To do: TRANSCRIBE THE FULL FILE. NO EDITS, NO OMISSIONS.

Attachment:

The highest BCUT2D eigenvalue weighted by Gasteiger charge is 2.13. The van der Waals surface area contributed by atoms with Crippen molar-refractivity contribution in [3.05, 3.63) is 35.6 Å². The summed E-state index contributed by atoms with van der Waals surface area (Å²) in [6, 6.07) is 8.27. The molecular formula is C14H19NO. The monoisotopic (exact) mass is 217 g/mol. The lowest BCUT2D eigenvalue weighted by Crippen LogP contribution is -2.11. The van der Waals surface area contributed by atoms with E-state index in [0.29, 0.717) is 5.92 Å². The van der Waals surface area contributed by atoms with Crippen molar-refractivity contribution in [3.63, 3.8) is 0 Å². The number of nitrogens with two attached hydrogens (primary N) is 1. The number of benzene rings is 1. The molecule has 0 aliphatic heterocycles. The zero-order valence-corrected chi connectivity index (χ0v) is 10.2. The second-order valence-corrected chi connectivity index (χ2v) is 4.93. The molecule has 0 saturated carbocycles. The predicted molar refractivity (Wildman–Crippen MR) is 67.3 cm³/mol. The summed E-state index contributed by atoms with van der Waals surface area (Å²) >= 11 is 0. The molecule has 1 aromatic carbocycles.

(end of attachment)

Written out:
The highest BCUT2D eigenvalue weighted by Gasteiger charge is 2.13. The van der Waals surface area contributed by atoms with Crippen molar-refractivity contribution in [3.05, 3.63) is 35.6 Å². The summed E-state index contributed by atoms with van der Waals surface area (Å²) in [6, 6.07) is 8.27. The molecular formula is C14H19NO. The monoisotopic (exact) mass is 217 g/mol. The lowest BCUT2D eigenvalue weighted by Crippen LogP contribution is -2.11. The van der Waals surface area contributed by atoms with E-state index in [0.29, 0.717) is 5.92 Å². The van der Waals surface area contributed by atoms with Crippen molar-refractivity contribution in [3.63, 3.8) is 0 Å². The number of nitrogens with two attached hydrogens (primary N) is 1. The number of benzene rings is 1. The molecule has 0 aliphatic heterocycles. The zero-order valence-corrected chi connectivity index (χ0v) is 10.2. The second-order valence-corrected chi connectivity index (χ2v) is 4.93. The molecule has 0 saturated carbocycles. The predicted molar refractivity (Wildman–Crippen MR) is 67.3 cm³/mol. The summed E-state index contributed by atoms with van der Waals surface area (Å²) >= 11 is 0. The molecule has 1 aromatic carbocycles.